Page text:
- EHR adoption grew significantly in 2013 and small medical offices took the lead in terms of growth compared to other providers, according to an annual report published by SK&A. Practices from solo practitioners to five physicians showed the greatest increases between January 2013 and January 2014.
One- and two-physician clinical sites had double-digit growth in EHR adoption: 42.3 percent to 53.7 percent and 64.9 percent, respectively.
Offices with three to five physicians, meanwhile, saw EHR adoption grow by a smaller though similarly large figure, jumping from 60.2 percent in 2013 to 69.6 percent to 2014.
The remaining categories — 6 to 10 physicians (67.4% to 73.8%), 11 to 25 physicians (74.3% to 78.1%), and 26 or more physicians (75.9% to 77.5%) — had growth rates on a smaller scale likely because of the fact that EHR adoption was already higher among them in 2013.
Overall, 2013 was an important year for EHR adoption with the rate rising from 50.3 percent in 2013 to 61 percent as of January 2014. “What has accelerated the adoption of electronic health records among smaller practices is the availability of more than 450 different solutions to fit their practice needs, size and budget,” Senior Director of Marketing for SK&A Jack Schember said in a public statement on Monday.
“The healthcare IT community responded well to the opportunity presented by the EHR adoption incentives offered through the American Recovery and Reinvestment Act by providing a variety of options to physicians with relatively easy implementation and training support,” he continued. “Physicians also realize they have a limited window of opportunity to take advantage of federal reimbursements by showing ‘meaningful use’ of digital record-keeping technology.”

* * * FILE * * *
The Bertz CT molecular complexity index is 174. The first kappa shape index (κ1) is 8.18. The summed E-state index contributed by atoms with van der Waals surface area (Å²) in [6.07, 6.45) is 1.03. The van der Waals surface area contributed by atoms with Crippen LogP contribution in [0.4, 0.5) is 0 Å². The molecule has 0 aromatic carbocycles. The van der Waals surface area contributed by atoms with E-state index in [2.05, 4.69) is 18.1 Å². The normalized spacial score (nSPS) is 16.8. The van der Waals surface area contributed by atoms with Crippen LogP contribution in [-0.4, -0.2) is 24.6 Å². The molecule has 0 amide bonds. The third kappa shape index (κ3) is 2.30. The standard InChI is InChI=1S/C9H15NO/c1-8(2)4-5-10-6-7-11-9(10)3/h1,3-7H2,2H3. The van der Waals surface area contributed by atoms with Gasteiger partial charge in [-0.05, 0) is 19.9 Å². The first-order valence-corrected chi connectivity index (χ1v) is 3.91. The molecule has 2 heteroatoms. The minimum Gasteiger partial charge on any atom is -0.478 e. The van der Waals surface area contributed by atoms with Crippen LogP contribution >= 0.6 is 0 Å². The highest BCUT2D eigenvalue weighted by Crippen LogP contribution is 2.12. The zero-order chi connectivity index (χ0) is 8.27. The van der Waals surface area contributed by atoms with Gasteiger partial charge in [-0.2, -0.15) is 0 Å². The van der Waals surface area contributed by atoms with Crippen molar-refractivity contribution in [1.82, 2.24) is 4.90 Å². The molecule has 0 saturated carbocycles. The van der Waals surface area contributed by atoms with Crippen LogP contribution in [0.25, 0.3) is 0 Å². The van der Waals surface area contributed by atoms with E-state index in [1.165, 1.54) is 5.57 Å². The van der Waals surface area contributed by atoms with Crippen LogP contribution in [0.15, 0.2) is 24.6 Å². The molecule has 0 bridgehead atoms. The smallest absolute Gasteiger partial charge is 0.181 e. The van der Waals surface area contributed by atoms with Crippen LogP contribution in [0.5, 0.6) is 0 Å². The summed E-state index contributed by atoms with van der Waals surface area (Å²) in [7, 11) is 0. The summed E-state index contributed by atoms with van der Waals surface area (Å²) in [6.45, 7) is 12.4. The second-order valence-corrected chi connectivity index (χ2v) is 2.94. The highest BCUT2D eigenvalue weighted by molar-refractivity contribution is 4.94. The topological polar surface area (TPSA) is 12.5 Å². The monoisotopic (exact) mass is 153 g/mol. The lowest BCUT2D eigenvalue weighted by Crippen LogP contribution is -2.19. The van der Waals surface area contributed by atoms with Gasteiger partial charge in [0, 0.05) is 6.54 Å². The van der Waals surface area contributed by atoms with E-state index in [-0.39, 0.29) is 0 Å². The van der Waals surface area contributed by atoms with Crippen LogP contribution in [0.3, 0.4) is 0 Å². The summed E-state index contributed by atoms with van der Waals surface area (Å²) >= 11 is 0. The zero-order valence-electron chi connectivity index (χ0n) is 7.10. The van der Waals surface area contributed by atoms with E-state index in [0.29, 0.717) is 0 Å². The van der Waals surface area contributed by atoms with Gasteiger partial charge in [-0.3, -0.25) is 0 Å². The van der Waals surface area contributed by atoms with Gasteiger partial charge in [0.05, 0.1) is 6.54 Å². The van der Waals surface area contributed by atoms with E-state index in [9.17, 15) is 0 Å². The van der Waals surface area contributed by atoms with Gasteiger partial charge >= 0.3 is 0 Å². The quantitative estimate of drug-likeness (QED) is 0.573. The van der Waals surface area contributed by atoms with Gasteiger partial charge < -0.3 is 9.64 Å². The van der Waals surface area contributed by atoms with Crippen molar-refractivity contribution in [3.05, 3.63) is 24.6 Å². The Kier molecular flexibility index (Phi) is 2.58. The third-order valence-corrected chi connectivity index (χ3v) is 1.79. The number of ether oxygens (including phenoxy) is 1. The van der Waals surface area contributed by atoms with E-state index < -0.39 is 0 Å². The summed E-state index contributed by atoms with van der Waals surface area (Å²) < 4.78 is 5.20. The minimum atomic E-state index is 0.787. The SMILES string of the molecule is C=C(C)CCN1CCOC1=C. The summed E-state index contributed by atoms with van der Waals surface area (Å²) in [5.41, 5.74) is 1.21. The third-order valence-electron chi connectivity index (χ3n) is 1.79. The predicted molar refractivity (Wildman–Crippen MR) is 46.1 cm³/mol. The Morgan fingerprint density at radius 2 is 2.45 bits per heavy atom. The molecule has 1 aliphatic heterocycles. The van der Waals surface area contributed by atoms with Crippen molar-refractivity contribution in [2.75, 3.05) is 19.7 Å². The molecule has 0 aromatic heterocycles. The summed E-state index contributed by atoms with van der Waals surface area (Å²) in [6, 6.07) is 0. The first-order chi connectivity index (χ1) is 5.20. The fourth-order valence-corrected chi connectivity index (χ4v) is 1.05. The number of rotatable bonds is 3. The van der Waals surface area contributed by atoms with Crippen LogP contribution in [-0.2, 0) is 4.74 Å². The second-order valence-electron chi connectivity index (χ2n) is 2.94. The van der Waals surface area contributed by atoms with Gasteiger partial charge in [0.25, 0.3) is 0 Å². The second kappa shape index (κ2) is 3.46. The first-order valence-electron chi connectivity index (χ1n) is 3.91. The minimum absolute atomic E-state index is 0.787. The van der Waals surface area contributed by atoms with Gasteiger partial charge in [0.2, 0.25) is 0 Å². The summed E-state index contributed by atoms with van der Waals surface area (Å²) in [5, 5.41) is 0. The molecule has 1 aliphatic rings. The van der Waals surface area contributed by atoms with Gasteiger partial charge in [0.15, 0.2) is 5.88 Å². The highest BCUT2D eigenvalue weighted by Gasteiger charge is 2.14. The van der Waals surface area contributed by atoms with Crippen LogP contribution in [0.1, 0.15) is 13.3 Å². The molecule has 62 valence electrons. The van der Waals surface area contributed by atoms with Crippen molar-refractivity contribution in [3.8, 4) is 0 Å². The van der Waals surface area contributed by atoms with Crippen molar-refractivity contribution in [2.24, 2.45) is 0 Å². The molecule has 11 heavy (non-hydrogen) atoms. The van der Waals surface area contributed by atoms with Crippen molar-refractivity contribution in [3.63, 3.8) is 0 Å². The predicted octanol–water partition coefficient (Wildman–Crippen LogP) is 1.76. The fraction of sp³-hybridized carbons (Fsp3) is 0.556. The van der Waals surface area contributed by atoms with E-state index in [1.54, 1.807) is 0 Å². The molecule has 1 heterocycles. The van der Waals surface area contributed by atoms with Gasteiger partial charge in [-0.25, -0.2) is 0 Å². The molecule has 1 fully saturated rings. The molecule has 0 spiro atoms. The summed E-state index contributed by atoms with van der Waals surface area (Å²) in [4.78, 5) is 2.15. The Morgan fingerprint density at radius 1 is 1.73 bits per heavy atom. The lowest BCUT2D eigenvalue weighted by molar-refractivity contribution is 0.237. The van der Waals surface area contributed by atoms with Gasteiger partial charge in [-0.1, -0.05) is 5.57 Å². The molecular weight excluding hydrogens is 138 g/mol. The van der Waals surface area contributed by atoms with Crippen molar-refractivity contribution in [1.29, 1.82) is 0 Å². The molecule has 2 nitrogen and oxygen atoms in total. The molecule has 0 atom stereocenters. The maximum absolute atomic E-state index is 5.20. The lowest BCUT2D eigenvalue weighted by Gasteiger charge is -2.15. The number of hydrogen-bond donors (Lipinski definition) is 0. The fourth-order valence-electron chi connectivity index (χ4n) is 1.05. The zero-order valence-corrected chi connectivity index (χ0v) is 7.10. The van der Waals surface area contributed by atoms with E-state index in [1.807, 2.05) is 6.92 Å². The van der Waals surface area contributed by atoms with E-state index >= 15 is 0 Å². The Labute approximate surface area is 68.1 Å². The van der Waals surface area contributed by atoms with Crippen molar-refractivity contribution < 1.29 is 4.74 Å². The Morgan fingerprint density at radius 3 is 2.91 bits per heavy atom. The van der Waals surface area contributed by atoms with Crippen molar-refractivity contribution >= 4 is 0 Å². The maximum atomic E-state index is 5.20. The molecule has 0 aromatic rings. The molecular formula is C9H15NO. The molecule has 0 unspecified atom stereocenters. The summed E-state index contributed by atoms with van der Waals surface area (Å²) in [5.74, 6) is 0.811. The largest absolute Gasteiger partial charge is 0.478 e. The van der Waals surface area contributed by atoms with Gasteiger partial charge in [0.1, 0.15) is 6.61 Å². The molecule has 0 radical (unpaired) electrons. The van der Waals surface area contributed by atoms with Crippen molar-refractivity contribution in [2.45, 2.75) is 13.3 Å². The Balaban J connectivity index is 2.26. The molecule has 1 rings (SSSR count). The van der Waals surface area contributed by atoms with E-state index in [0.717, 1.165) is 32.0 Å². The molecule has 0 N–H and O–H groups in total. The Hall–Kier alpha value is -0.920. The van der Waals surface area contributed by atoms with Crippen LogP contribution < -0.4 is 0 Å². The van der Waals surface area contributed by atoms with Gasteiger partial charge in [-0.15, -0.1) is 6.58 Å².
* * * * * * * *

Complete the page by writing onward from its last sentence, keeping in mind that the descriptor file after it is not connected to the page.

Other key findings from the annual study include:
• EHR adoption among Integrated Health Systems had the highest rate of all site ownerships. The percentage jumped to 71.4-percent from 63.4-percent a year ago. Integrated Health System adoptions were substantially higher than their non-health systems owned counterparts.
• EHR adoption rises as the number of physicians practicing at each site rises. Offices with three to five practicing physicians had 69.6-percent adoption, while offices with eleven to twenty-five practicing physicians had 78.1-percent adoption.
• EHR adoption rises as the number of exam rooms at each site rises. Offices with one exam room had 39.7-percent adoption, while offices with 11-plus exam rooms had 74.8-percent adoption.
• EHR adoption rises as the average daily patient volume at each site rises. Offices with average daily patient volumes of one to fifty patients had 57.5-percent adoption, while offices with 101-plus patients had 76.3-percent adoption.
• Physician specialties with the highest adoption rates are dialysis (80.6%), internal medicine/pediatrics (75.8%), nephrology (70.5%), and pathology (69.4%).
• Top-five states for EHR adoption are Utah (71.6%), South Dakota (71.2%), Wyoming (71.0%), Iowa (70.8%), and North Dakota (69.2%).
Consistent with EHR vendor market reports from KLAS and the like, the top companies in the industry were among the leaders for physician practices. Epic Systems, whose adoption rate increases with number of physicians in a given practice, took the top spot with 10.8 percent of the overall EHR vendor market share. Epic was followed by eClinicalWorks (10.0%) and Allscripts (9.5%). Rounding out the top-ten were the following EHR vendors:
• Practice Fusion (6.4%)
• NextGen (5.7%)
• GE Healthcare (3.7%)
• Cerner (3.5%)
• McKesson (3.4%)
• athenahealth (2.8%)
• Amazing Charts (2.5%)
With meaningful use playing a significant factor in driving EHR adoption over the last year, perhaps dwindling EHR incentives and introduction of payment adjustments are starting to have a very tangible impact.